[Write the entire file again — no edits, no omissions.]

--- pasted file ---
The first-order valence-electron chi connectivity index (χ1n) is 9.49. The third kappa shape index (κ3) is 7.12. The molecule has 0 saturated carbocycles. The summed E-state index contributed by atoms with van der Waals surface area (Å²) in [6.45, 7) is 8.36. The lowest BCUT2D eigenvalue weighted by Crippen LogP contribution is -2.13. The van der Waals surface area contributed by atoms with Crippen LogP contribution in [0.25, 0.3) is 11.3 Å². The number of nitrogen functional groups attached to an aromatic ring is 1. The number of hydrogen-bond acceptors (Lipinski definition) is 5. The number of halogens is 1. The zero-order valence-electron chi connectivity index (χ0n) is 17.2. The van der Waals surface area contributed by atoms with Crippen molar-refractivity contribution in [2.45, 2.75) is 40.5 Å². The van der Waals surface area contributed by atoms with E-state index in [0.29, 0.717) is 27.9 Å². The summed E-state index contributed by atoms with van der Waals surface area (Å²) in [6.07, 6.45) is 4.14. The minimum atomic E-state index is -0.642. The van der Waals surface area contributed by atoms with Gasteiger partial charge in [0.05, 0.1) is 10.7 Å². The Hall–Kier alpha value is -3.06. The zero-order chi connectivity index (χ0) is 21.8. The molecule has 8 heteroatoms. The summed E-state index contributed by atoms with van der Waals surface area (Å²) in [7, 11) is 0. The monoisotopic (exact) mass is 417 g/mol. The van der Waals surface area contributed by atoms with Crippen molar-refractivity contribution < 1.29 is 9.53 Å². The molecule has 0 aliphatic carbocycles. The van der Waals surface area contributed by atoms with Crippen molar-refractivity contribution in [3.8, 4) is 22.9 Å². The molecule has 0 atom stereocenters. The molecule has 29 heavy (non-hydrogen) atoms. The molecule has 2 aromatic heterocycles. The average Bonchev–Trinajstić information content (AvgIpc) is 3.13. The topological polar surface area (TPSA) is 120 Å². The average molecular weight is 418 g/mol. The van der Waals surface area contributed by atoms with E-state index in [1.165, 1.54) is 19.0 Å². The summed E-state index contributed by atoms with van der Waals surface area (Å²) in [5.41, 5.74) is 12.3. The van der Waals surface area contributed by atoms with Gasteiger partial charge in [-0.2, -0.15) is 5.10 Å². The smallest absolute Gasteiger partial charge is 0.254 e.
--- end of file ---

The first-order valence-electron chi connectivity index (χ1n) is 9.49. The third kappa shape index (κ3) is 7.12. The molecule has 0 saturated carbocycles. The summed E-state index contributed by atoms with van der Waals surface area (Å²) in [6.45, 7) is 8.36. The lowest BCUT2D eigenvalue weighted by Crippen LogP contribution is -2.13. The van der Waals surface area contributed by atoms with Crippen LogP contribution in [0.25, 0.3) is 11.3 Å². The number of nitrogen functional groups attached to an aromatic ring is 1. The number of hydrogen-bond acceptors (Lipinski definition) is 5. The number of halogens is 1. The zero-order valence-electron chi connectivity index (χ0n) is 17.2. The van der Waals surface area contributed by atoms with Crippen molar-refractivity contribution in [2.45, 2.75) is 40.5 Å². The van der Waals surface area contributed by atoms with E-state index in [0.29, 0.717) is 27.9 Å². The summed E-state index contributed by atoms with van der Waals surface area (Å²) in [6.07, 6.45) is 4.14. The minimum atomic E-state index is -0.642. The van der Waals surface area contributed by atoms with Gasteiger partial charge in [0.05, 0.1) is 10.7 Å². The Hall–Kier alpha value is -3.06. The zero-order chi connectivity index (χ0) is 21.8. The molecule has 8 heteroatoms. The summed E-state index contributed by atoms with van der Waals surface area (Å²) in [7, 11) is 0. The monoisotopic (exact) mass is 417 g/mol. The van der Waals surface area contributed by atoms with Crippen molar-refractivity contribution < 1.29 is 9.53 Å². The molecule has 0 aliphatic carbocycles. The van der Waals surface area contributed by atoms with Crippen molar-refractivity contribution in [3.8, 4) is 22.9 Å². The molecule has 0 atom stereocenters. The molecule has 29 heavy (non-hydrogen) atoms. The molecule has 2 aromatic heterocycles. The average Bonchev–Trinajstić information content (AvgIpc) is 3.13. The topological polar surface area (TPSA) is 120 Å². The average molecular weight is 418 g/mol. The van der Waals surface area contributed by atoms with E-state index in [1.165, 1.54) is 19.0 Å². The summed E-state index contributed by atoms with van der Waals surface area (Å²) in [5.41, 5.74) is 12.3. The van der Waals surface area contributed by atoms with Gasteiger partial charge in [-0.2, -0.15) is 5.10 Å². The smallest absolute Gasteiger partial charge is 0.254 e.